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Institutional investor CIP launches 480MWh BESS project in Australia with Canadian Solar


Renewable energy investor Copenhagen Infrastructure Partners (CIP) has embarked on the first of several planned large-scale battery energy storage system (BESS) projects in Australia.

CIP, an institutional investor backing greenfield energy development projects on behalf of pension funds, has selected e-Storage, the energy storage arm of Canadian Solar, as the preferred supplier for its Summerfield battery storage project in South Australia.

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The 240MW/480MWh BESS project will be located to the east of the South Australian capital Adelaide, in a strategically selected site in the Murraylands region of the state. While the DC BESS solution’s duration is planned at 2-hour, that could be increased if market dynamics enable it, the companies said.

Scheduled for delivery in 2025 if it goes ahead, the battery system will charge with surplus renewable energy generated at off-peak times and discharge it to support the grid in South Australia and neighbouring Victoria when demand peaks.

The case for energy storage in the region is strong: a recent analysis from Rystad Energy found the National Electricity Market (NEM), which Victoria and South Australia are connected to, has the highest levels of volatility in terms of price fluctuations among nearly 40 different electricity markets globally.

Battery storage could help with that. More locally, at 70%, South Australia has the highest level of renewable penetration on its grid of anywhere excepting small islands, heard from expert Prof Bruce Mountain of the Victoria Energy Policy Centre (VEPC) this week.

The site spoke to Prof Mountain just a few days after the Australian Commonwealth government launched the expanded Capacity Investment Scheme (CIS), through which significant dispatchable renewable energy resources including storage will be tendered for.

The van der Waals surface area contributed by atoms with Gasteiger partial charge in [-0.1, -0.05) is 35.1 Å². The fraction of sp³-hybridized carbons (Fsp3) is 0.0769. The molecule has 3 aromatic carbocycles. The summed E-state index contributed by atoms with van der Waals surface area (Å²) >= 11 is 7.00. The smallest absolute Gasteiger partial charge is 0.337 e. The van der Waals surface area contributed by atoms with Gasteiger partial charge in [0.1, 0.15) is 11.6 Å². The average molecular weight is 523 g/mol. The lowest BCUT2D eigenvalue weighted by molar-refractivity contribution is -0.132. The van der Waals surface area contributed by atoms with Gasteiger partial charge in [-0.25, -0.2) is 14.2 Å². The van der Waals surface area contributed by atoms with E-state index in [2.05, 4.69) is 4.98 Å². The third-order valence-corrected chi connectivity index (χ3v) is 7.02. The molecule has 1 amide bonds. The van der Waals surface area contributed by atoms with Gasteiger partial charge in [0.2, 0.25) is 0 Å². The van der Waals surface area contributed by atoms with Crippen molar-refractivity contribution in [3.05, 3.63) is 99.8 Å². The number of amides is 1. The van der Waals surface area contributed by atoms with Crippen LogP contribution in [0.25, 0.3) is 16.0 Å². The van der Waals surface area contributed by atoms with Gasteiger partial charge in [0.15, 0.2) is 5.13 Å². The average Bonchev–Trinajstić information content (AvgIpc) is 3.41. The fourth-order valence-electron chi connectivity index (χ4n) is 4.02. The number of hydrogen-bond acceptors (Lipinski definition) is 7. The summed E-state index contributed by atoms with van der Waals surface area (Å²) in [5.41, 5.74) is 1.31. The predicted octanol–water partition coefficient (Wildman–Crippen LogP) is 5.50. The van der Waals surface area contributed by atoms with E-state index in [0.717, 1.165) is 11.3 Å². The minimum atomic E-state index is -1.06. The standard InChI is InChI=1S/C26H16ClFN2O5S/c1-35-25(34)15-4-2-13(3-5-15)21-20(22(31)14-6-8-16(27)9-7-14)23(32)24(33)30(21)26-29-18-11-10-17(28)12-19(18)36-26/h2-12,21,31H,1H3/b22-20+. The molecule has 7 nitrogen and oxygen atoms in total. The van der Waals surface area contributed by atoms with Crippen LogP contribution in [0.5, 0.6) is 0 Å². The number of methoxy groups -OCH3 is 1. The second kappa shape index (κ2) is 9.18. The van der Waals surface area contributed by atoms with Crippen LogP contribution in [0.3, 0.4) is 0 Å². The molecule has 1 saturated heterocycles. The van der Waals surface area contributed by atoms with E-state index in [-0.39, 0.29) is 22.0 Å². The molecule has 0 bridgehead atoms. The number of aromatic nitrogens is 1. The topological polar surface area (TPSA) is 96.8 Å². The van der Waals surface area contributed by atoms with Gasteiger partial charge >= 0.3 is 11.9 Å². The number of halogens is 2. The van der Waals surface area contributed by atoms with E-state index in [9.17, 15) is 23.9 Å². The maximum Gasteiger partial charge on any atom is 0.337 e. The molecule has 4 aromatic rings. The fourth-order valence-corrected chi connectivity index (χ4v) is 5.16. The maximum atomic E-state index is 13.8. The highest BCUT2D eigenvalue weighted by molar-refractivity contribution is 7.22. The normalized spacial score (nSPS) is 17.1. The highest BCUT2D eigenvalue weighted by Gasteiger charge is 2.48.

South Australia: Highest level of renewables in the world

“South Australia has a higher penetration of wind and solar as a proportion of its mix than any other electricity markets, other than small island ones, anywhere. Much higher than Denmark, much higher than Ireland,” Mountain said.

In integrating that renewable energy and enabling the proportion to go even higher, batteries are really the “only plausible” technology, according to the VEPC expert.

Mountain noted also that while the Capacity Investment Scheme was originally envisaged a year-and-a-half ago as a sort of ‘de facto’ energy storage target or strategy to encourage private investment in storage with public backing, alongside the buildout of solar PV and wind that was already ongoing, this dynamic has flipped.

The ability of private companies like Shell Energy to go ahead with a new 200MW/400MWh BESS without seeking subsidies, for example, or developers in New South Wales (NSW) to bid in a state tender for firming capacity at very low levels of financial support, were testament to that, he said.

The business case for solar and wind variable renewable energy (VRE) however, has become more challenging, with the market effectively making the growth of utility-scale VRE a victim of its own success and a slowing of development.

“I think the storage providers seem to be willing to take their chances on the spot market… [there are] many settlement periods at prices that are negative or less and we still see gas at the margin in the evening, and probably will for quite a long time hence. So I think they are seeing in the spot market these arbitrage margins, so the level of policy support that they’re after is much lower.

“Whereas the wind and solar, they don’t see much; solar sees nothing from when gas is at the margin and the wind sees a little bit from when gas is at the margin, but they see plenty from when solar is at the margin. So things have been getting harder for them,” Mountain told

CIP, which is perhaps best known for its prolific investments in offshore wind, said its plan for Summerfield in South Australia aligns with the state’s energy transition roadmap, implying the project may seek success in forthcoming CIS tenders, which are due for launch in December and set to be held jointly with the state of Victoria.

Canadian Solar meanwhile said e-Storage, a subsidiary of the vertically integrated solar PV company’s manufacturing division, CSI Solar, would be supplying its SolBank BESS technology. SolBank uses liquid cooled lithium iron phosphate (LFP) batteries, along with other features like active cell balancing and fire safety systems with multiple levels of protection.

Canadian Solar said e-Storage was also selected by CIP as the preferred provider for engineering, procurement and construction (EPC) and operations and maintenance (O&M) duties in addition to supplying the complete BESS solution.

CIP’s other projects in Australia include a solar, wind and green hydrogen project in Queensland the investor acquired in late 2022.

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